Thu, 18 Aug 2022

Kabul [Afghanistan], January 21 (ANI): As people residing in Afghanistan face the horrors of Taliban atrocities since the fall of Kabul, an expert believes that the Taliban are the root cause of all of Afghanistan's troubles and under their rule people are facing the most difficult scenario in the country's history.

Red Lantern Analytica on Thursday hosted a webinar titled "Regional and Global Implications of Taliban Rule: Afghan Voices." The Red Lantern Analytica organized a panel featuring specialists in the fields of human rights, security, and geopolitics of South Asia.

Kabir Haqmal, an ex-spokesperson for the office of the National Security Council said, "The Taliban regime has brought upon a crisis which is a humanitarian crisis, a national crisis, as well as an economic crisis and a political crisis. This has been brought upon by the Taliban, which is backed by regional and some international powers."Haqmal said that there is no conflict that may kill millions, but ordinary Afghans are forced to leave the nation while millions live below the poverty line. Also, millions of women lack access to education, and the Afghan community lacks trust in the Taliban regime.

He added that the Taliban's actions are backed by ISI operatives and the Pakistani and Chinese governments. Every day, women and members of Afghanistan's ethnic communities march on the streets, refusing to accept Taliban authority.

The Taliban's return has set the path for another catastrophe unprecedented in the country's history, necessitating another revolution. The Taliban are unwilling to work democratically because they reject public opinion and deny elections and media coverage, among many other things, Haqmal noted.

He further stated that the Taliban are the "root cause" of all of Afghanistan's troubles, and Afghans under their rule are facing the most difficult scenario in the country's history.

Talking about the humanitarian assistance provided to Afghanistan, Haqmal said that several foreign groups and organizations are attempting to provide assistance worth millions of dollars, but their efforts have proven largely ineffective.

"When a government that has operated democratically for two decades abruptly relinquishes power, these organizations cannot simply fulfil their responsibilities by infusing money into the country at a time when the Afghan administrative system has completely crumbled," he added.

According to Haqmal, the ideal form of help for Afghanistan would be for the international community to pressure the Taliban regime into accepting a "loya jorga" system (elections) for a certain term in order to construct a favourable administrative system for Afghans.

Afghans should have the right to vote, and the country should hold legitimate democratic elections. If fair elections were held, the Afghans would have ousted the Taliban, he added.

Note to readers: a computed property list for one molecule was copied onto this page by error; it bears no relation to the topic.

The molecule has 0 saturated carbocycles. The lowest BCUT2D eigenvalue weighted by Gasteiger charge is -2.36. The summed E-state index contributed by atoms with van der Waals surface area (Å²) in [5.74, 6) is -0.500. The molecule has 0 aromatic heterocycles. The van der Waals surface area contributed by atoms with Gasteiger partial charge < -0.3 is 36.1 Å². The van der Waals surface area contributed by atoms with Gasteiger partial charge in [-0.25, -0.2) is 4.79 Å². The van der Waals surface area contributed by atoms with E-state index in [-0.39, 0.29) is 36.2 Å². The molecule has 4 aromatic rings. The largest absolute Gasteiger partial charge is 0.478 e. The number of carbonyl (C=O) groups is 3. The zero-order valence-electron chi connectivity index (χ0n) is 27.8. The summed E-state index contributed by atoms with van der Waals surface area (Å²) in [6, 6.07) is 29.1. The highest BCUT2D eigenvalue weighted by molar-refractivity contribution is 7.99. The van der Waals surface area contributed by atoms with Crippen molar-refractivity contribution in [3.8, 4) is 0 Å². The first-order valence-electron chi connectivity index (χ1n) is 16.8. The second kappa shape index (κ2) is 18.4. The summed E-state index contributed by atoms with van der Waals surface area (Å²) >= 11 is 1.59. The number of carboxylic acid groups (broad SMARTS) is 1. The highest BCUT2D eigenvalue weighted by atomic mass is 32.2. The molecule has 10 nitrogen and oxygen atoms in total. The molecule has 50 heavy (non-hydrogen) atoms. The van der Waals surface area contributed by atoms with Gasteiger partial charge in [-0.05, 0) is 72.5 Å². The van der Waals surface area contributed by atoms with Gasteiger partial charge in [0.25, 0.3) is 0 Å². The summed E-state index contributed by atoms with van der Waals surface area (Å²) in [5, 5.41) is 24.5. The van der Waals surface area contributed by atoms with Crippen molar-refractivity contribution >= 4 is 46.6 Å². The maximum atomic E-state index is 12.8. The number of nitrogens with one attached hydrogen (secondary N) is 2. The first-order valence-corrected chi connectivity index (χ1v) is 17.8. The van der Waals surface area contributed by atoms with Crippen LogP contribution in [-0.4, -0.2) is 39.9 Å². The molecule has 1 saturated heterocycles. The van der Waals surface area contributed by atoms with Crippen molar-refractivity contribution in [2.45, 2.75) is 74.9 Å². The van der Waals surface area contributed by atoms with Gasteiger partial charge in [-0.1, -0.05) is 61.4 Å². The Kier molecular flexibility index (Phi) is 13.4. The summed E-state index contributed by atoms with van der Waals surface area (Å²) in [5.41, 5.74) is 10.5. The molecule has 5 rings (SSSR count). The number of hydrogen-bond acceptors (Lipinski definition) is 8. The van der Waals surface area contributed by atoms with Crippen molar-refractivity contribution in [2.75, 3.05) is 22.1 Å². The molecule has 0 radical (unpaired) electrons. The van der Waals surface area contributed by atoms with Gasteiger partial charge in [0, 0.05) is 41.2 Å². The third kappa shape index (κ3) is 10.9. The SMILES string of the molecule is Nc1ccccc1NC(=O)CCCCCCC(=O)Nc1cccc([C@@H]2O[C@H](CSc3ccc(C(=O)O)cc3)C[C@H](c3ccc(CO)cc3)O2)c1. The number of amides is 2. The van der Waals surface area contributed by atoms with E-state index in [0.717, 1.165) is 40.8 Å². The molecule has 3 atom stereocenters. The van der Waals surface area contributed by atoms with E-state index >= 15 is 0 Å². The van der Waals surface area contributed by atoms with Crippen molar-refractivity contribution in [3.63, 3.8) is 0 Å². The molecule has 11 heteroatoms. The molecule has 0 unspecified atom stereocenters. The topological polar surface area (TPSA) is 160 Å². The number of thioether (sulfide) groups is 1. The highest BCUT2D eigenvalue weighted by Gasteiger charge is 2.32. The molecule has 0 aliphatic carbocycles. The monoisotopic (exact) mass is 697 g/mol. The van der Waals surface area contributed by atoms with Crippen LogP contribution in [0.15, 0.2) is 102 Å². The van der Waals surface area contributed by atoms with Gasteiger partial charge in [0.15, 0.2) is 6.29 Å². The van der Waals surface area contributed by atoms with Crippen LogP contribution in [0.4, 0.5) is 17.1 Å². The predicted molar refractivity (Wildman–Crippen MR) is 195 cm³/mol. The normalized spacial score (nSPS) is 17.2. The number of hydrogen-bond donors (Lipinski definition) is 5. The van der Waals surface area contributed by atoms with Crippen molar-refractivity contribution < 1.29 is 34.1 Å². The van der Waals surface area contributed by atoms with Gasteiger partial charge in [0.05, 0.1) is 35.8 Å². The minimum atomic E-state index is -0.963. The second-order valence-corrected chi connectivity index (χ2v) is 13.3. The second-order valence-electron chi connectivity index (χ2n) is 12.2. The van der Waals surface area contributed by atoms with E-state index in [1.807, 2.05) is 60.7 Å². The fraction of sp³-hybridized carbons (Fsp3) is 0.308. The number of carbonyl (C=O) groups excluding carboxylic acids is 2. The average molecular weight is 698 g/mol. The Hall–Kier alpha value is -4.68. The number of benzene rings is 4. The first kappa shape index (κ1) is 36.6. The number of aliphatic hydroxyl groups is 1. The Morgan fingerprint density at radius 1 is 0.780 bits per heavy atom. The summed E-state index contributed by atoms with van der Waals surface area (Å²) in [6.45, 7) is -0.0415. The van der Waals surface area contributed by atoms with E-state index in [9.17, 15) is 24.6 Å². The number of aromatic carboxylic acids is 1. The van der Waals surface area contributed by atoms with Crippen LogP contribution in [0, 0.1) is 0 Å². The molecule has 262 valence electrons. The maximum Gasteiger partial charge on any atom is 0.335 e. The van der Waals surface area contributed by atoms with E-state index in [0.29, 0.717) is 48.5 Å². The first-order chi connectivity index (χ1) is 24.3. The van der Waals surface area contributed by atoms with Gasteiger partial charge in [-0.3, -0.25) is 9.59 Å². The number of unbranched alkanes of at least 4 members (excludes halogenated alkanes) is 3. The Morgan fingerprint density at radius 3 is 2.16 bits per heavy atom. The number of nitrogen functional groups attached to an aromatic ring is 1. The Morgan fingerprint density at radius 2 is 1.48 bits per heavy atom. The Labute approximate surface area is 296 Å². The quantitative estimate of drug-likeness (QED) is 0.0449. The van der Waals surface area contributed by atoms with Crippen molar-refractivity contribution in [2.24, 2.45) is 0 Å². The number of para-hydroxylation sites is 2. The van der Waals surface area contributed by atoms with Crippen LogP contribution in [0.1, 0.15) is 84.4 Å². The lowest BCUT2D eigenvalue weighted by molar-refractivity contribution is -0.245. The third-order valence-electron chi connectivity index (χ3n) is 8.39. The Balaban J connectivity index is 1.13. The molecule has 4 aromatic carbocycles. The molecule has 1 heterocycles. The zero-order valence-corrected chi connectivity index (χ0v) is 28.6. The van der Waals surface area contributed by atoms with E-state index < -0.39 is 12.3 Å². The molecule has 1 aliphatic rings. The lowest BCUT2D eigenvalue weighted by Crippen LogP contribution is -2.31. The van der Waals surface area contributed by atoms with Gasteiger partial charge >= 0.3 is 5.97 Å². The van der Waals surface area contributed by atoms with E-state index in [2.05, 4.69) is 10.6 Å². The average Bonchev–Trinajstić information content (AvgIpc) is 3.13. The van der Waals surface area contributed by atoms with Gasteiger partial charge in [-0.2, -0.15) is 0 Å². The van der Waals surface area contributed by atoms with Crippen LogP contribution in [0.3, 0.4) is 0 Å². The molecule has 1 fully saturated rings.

In response to a question on whether he could discuss Pakistan's involvement in causing the Taliban crisis, Haqmal stated that Pakistan is the "primary element" driving Taliban rule.

Major Amit Bansal, who addressed an Indian perspective on Afghanistan's violence and anarchy, as well as the Doha Agreement Factor, which was a big blunder in the making, stated the deal did not take the opinions of the Afghan people into consideration, and the agreement struck between the US and Afghanistan was a watershed moment.

Bansal continued discussing how the greatest threat to Afghanistan throughout the social spectrum is the humanitarian food crisis, which will only worsen as it spreads to the country's most marginalized parts.

He also discussed how Pakistan has been a significant impediment and has been responsible for building barriers in the movement of supplies and imports via its shared border with Afghanistan.

Bansal concluded by stating that the "only way to resolve these issues is for the Afghan people to take action. Rather than fighting and fleeing the country, the people must find a solution and unify through democratic protests."Meanwhile, Nilofar Ayoubi, an Afghan journalist who touched briefly on the issues of women in Afghanistan, said that both the regional as well as the international community have turned a blind eye towards the plight of Afghan women.

Ayoubi mentioned that currently, brave Afghan women are protesting against the Taliban amidst constant reports of their being detained, tortured, and even raped by the Taliban. The families of these girls remain tight-lipped because of death threats from the Taliban regime.

"Many female activists are getting detained and their current state of wellbeing is largely unknown. The Taliban are using all the tricks possible to jail and quell any protests against their largely unpopular government," Ayoubi added.

The Taliban took over control of Kabul last year on August 15 and following this the country has been battered by deepening economic, humanitarian and security crisis. (ANI)

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